Nico Azios Decodes Syrah
Santa Barbara Winemaker Studying One Grape Variety, Vintage by Vintage
Wednesday, August 30, 2017
With a PhD in plant biology, for which he researched how red wine’s estrogenic qualities can fight metastatic breast cancer, Nico Azios knows methodology. So in 2011, after a handful of years working on harvests and in winery labs from Texas and Italy to the Gainey Vineyard in Santa Ynez, he decided to apply that rigor to his own syrah-focused label, Azios Cellars.
“What I wanted to do was concentrate on one varietal from one place and branch out from there,” said Azios one recent afternoon while sharing his full lineup with me at the Santa Barbara Wine Collective. “It’s been a very slow branching out.” Six years later, he’s released just four wines, though he has another four in the pipeline and plans for more in the vintages to come.
Syrah was an obvious choice, because he’d always loved the grape. “And once I started working with it, I felt that it was a chameleon varietal,” said Azios. He means that the grape — which is originally from France’s Rhône Valley and tends to make dark, savory wine — translates terroir especially well, offering distinct aromas and flavors depending on where it’s grown and how that season went.
Courtesy Azios Cellars
His first four vintages focused on Paradise Road Vineyard, located near that road’s intersection with Highway 154. “It’s hot as shit, but the fog hangs out in that pocket much later than other parts of the valley,” said Azios of the property, where he aimed to harvest his grapes before they started drying out, often picking them weeks before anyone else. “The grapes basically run out of water, so it’s like dry farming,” said Azios, explaining that the effect was intensified during the drought. “But I don’t want a syrupy, concentrated wine. What I’ve found in this experiment is that I like lighter wines more.”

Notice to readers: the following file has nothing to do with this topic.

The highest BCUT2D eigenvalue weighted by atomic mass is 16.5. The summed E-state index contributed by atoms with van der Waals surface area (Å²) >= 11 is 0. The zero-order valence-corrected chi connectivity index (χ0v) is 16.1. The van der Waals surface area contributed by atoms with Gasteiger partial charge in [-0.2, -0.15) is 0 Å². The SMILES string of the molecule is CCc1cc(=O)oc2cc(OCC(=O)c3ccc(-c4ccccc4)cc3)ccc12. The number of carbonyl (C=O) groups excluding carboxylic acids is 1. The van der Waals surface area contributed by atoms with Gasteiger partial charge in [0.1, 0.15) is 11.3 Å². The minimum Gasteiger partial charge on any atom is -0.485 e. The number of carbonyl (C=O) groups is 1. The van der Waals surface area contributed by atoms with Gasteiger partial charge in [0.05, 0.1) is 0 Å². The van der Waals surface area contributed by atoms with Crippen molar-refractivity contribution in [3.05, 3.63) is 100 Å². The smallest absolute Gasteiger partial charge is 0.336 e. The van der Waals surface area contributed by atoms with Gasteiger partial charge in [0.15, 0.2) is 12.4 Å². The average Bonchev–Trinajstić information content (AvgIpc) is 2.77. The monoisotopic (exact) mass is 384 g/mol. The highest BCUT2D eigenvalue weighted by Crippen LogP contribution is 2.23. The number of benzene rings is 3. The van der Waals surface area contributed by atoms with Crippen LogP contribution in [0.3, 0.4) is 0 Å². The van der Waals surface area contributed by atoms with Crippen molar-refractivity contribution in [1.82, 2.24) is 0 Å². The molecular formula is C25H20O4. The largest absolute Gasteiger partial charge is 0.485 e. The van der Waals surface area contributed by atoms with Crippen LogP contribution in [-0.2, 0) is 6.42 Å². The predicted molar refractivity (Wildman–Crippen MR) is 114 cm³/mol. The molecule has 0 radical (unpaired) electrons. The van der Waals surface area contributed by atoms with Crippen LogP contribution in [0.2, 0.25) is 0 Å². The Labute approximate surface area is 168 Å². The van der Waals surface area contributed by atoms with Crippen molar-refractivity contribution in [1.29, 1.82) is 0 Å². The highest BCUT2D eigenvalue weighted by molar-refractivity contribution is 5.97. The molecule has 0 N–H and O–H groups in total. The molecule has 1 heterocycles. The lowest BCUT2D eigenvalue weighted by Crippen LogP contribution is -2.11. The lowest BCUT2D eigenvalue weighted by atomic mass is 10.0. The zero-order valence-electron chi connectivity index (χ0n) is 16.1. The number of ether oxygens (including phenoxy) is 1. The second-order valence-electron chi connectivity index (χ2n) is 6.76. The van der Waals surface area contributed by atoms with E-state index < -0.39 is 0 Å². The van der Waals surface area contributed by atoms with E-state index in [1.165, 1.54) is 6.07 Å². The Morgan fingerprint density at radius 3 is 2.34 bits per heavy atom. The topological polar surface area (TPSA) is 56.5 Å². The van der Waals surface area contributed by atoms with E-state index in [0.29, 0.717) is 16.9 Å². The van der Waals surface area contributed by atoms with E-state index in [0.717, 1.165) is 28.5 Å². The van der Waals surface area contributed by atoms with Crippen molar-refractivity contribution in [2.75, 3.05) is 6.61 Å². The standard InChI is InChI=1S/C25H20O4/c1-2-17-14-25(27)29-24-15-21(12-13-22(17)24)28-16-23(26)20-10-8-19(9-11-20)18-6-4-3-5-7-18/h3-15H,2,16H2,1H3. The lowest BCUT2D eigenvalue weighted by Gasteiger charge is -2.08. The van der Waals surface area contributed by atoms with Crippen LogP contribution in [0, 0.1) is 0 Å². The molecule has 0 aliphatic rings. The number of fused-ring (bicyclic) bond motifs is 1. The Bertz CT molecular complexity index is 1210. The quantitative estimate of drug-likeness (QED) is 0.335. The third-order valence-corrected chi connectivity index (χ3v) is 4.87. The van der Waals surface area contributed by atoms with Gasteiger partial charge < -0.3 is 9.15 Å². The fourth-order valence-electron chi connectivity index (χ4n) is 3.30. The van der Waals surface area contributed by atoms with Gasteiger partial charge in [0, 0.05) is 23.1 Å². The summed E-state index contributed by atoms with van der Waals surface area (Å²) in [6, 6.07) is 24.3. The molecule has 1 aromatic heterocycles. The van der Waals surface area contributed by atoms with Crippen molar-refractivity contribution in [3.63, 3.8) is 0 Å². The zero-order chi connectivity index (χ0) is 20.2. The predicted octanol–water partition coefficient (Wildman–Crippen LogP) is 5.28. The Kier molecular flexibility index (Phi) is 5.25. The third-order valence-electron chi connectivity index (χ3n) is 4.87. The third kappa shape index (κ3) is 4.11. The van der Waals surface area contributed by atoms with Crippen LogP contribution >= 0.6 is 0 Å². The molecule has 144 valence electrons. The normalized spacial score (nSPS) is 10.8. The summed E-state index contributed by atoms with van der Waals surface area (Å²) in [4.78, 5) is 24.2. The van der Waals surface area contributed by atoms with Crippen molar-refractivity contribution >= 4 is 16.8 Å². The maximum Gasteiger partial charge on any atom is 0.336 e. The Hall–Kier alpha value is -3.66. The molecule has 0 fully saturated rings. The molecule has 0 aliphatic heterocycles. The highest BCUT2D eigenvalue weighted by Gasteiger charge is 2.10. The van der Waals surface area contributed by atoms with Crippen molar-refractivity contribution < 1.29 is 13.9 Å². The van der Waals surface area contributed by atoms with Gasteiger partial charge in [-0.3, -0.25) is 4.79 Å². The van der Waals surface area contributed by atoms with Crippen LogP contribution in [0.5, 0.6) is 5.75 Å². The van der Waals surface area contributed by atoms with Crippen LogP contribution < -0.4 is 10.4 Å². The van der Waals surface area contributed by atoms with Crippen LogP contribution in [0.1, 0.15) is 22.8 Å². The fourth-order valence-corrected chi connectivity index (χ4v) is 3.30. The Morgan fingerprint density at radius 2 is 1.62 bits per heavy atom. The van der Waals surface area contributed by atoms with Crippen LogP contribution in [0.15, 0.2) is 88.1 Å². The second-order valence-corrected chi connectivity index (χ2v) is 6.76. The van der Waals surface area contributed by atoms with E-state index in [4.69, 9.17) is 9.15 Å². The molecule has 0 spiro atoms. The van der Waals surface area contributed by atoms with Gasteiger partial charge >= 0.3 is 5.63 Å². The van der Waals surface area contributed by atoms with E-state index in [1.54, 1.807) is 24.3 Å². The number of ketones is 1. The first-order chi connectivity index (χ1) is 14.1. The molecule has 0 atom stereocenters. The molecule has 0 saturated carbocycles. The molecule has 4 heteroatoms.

Raised in San Antonio, Texas, Azios went to Bordeaux and other parts of France when he was 18 with an uncle who was writing a Lonely Planet guide, explaining, “I totally kick myself now for not knowing where I was.” He then attended Reed College in Oregon and grad school in Austin, where he shifted from academia to wine, which he’d come to appreciate as a consumer.
In 2006, he took a vineyard pathology job for Flat Creek Winery in the Texas Hill Country, but wound up working mostly in the laboratory. “The wine out there is going through a revolution that’s just going to take time,” he said of his Lone Star enology days.
He followed his girlfriend, now mother of their two kids, to Romania (where he wrote for a wine magazine) and then Italy, where he worked in the vineyards of Tuscany. “I could have stayed in Italy forever,” said Azios.
But he turned down a job working for Ettore Germano in Alba, instead finding harvest work at Gainey and moving to Santa Barbara in 2007. He soon moved to the lab, became assistant winemaker, and — minus the 2009 harvest in Stellenbosch, South Africa, where he worked nearly 100 hours a week for $1.60 an hour — spent nearly nine years at Gainey.
By Paul Wellman
In January 2016, Azios left to take over as winemaker at Agua Dulce Winery, which is located in the mountains between Santa Clarita and Palmdale and owned by the same folks behind Oreana Winery in the Funk Zone. Azios now travels there for three to four days a week, working to improve thevineyard and make better wines from a challenging landscape.
To date, in addition to a 2016 rosé that is nearly sold out, his released syrahs include the 2011 (called “O Sanguis Meus”), 2012 (“The Day to Shape the Days Upon,” a nod to author Cormac McCarthy), and, most recently, the 2013 (simply “Paradise Road”), with the 2014 (“Paradise Lost,” since it was his last year with that vineyard) coming next year. For the past two years, he’s sourced syrah from Camp 4 Vineyard and also purchased sangiovese from Cent’Anni Vineyard in 2016. He’s skipping the 2017 harvest to focus on Agua Dulce but plans to expand into other varietals in the years to come.
“I’m taking it slow and steady, and letting the brand build on its own instead of trying to push it,” said Azios. “I like the idea of letting it grow with its own momentum.”